I don't think he understands how ‘messy' combat is (both physically and administratively). Friction isn't just the enemy messing with your plans it's all the innumerable unknowns that arrive at the most inconvenient times,
If VVV (I have no idea what his real name is, mine's Scott), has legitimate criticism of any rule system he should be able to voice them, but they need to be legitimate and they in turn can be challenged.
If someone thinks CoC (or any rules suck) then my advice is, don't play them.

trailape19 Jun 2018 6:28 p.m. PST

BTW I think he reverting to asking about real commanders rolling dice to see what they can do is because he's been so completely proven to be wrong that he is down to gasping at straws. It's so Ridiculous I can't think of any other reason why somebody would do so.

Hard to reason otherwise 👍

jdginaz19 Jun 2018 6:31 p.m. PST

He is, Justin Taylor
Here is his blog
link

trailape19 Jun 2018 6:35 p.m. PST

VVV Wrote:

And perhaps not. If you think a 19th century general and military theoretician has relevance to WW2 platoon actions, please share with us what you think it is. I notice that Too Fat Lardies seem keen on Clauswitz as well.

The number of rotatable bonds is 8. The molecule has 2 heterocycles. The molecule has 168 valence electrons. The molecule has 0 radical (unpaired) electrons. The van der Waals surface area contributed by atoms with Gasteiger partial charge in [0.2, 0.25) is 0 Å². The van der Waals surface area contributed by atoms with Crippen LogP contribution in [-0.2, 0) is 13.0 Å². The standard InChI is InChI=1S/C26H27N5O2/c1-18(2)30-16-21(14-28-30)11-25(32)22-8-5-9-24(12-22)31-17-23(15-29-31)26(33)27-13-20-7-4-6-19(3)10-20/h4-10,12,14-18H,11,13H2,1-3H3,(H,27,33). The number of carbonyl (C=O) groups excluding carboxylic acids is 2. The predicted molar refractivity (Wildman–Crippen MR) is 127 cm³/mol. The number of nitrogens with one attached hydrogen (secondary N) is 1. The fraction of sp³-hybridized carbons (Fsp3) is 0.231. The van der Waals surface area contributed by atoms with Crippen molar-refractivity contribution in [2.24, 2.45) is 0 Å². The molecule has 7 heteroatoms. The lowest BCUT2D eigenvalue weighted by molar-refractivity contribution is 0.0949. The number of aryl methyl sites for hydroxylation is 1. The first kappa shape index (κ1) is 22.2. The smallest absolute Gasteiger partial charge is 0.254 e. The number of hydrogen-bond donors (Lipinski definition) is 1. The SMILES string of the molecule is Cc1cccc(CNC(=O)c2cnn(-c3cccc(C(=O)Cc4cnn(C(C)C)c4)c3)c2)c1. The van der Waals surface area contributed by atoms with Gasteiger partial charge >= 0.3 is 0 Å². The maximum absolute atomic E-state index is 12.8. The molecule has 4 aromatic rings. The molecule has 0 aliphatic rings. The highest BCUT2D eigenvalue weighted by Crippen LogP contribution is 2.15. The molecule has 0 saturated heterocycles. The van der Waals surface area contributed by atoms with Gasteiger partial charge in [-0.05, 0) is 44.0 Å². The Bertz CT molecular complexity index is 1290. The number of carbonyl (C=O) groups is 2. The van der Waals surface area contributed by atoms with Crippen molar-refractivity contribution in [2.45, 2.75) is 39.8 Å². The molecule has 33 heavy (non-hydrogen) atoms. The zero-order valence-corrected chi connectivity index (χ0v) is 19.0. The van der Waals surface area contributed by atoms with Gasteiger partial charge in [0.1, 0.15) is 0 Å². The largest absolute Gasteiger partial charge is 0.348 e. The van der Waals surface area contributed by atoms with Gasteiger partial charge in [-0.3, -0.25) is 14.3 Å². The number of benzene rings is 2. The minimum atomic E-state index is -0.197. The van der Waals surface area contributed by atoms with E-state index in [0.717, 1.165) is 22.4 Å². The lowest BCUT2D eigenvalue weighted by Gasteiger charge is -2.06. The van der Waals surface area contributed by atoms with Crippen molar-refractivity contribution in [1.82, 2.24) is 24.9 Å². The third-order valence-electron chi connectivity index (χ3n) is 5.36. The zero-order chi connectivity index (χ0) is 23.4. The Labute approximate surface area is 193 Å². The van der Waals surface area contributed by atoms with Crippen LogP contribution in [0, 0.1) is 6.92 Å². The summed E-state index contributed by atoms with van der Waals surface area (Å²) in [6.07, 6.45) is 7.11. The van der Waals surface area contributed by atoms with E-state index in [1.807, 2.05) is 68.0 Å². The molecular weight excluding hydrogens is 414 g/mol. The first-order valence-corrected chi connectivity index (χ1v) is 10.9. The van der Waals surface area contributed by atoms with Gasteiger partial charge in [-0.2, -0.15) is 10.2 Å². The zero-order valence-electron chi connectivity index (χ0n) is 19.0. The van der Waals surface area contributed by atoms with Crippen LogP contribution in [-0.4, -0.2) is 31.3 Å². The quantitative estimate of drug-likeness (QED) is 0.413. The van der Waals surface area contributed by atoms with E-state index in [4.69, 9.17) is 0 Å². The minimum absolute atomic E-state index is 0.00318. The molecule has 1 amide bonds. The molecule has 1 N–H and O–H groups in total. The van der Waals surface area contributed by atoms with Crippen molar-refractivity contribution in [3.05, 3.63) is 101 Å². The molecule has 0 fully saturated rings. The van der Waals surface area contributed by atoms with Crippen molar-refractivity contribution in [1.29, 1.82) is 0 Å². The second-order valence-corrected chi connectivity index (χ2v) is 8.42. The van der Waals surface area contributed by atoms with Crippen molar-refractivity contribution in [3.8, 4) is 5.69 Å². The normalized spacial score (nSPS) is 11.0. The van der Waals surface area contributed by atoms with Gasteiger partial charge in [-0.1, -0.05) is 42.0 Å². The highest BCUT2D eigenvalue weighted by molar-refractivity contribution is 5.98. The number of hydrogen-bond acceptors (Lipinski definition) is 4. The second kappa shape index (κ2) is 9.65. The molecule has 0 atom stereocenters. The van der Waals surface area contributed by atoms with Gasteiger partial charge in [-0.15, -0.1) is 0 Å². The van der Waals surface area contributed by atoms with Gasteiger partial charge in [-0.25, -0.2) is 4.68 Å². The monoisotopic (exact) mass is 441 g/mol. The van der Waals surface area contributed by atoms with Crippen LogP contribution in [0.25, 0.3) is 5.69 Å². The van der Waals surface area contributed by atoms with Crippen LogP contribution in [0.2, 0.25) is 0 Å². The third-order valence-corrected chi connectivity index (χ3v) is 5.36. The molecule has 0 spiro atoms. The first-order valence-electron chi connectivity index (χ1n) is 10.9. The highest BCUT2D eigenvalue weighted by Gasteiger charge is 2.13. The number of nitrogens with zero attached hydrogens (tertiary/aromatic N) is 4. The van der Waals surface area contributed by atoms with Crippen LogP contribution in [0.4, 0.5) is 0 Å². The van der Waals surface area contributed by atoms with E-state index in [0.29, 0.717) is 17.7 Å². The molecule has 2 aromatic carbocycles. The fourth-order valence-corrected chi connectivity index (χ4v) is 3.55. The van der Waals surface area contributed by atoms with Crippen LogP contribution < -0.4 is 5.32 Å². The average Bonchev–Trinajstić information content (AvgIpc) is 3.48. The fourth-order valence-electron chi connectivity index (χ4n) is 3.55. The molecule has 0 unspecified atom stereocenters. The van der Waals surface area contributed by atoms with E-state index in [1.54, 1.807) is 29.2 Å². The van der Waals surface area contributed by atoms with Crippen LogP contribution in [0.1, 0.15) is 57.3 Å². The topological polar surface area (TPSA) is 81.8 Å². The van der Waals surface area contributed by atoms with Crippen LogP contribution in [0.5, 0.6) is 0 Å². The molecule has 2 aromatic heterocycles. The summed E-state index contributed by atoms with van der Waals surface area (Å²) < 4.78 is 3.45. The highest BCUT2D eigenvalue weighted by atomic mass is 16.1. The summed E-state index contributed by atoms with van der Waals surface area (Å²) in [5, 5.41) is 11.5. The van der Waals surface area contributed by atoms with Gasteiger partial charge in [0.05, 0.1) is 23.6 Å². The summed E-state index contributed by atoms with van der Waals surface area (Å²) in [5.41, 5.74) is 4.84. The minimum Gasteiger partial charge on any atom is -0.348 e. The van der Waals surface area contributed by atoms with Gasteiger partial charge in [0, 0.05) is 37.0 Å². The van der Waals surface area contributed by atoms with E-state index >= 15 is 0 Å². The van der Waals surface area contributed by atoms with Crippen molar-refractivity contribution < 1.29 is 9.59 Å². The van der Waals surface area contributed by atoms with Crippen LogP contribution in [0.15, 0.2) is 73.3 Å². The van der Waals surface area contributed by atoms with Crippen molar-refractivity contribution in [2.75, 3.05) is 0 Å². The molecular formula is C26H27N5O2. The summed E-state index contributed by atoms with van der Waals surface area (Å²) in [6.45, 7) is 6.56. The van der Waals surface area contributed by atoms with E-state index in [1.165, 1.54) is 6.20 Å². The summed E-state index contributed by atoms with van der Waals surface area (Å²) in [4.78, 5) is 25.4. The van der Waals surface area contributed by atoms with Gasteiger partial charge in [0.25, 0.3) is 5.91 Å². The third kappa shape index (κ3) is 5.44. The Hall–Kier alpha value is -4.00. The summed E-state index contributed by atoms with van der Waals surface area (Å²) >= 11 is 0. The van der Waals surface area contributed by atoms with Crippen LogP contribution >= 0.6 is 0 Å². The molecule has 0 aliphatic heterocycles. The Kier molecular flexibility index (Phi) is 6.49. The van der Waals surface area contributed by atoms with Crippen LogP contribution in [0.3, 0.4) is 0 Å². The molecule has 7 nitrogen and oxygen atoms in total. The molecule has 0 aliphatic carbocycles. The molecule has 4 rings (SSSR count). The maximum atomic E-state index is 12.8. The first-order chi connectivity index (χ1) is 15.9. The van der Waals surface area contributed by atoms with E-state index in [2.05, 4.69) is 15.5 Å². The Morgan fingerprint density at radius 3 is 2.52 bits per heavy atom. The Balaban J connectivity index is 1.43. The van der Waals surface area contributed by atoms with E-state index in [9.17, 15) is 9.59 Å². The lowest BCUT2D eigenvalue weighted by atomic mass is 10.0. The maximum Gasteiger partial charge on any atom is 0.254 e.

But what relevance does it have to the topic? Weaponry/technology different, tactics different and vast armies of conscripts who have only just been trained to fight.


What relevance?
Seriously?
Clauewitz is taught in every reputable Military College and Academy to this day.
And what do those institutions produce?
PLATOON COMMANDERS!
Every platoon commander must understand what ‘Friction' is and how it will impact on them, their men and their plans.
There are certain principles that stand the passing of time and advances in weapon technologies.
This comment alone would render you completely devoid of any credibility if you hadn't already blown your foot off many times over!

Basha Felika19 Jun 2018 9:34 p.m. PST

Suddenly this thread became informative and insightful again, thanks to Trailape and others!

And Rich, I'll now have to incorporate a local with a hoe in the Trumpton Riots game planned for OML7, just for you – though I'm told most hoes in Evesham are imported from Eastern Europe – they use them in the market gardens for which the town is well known.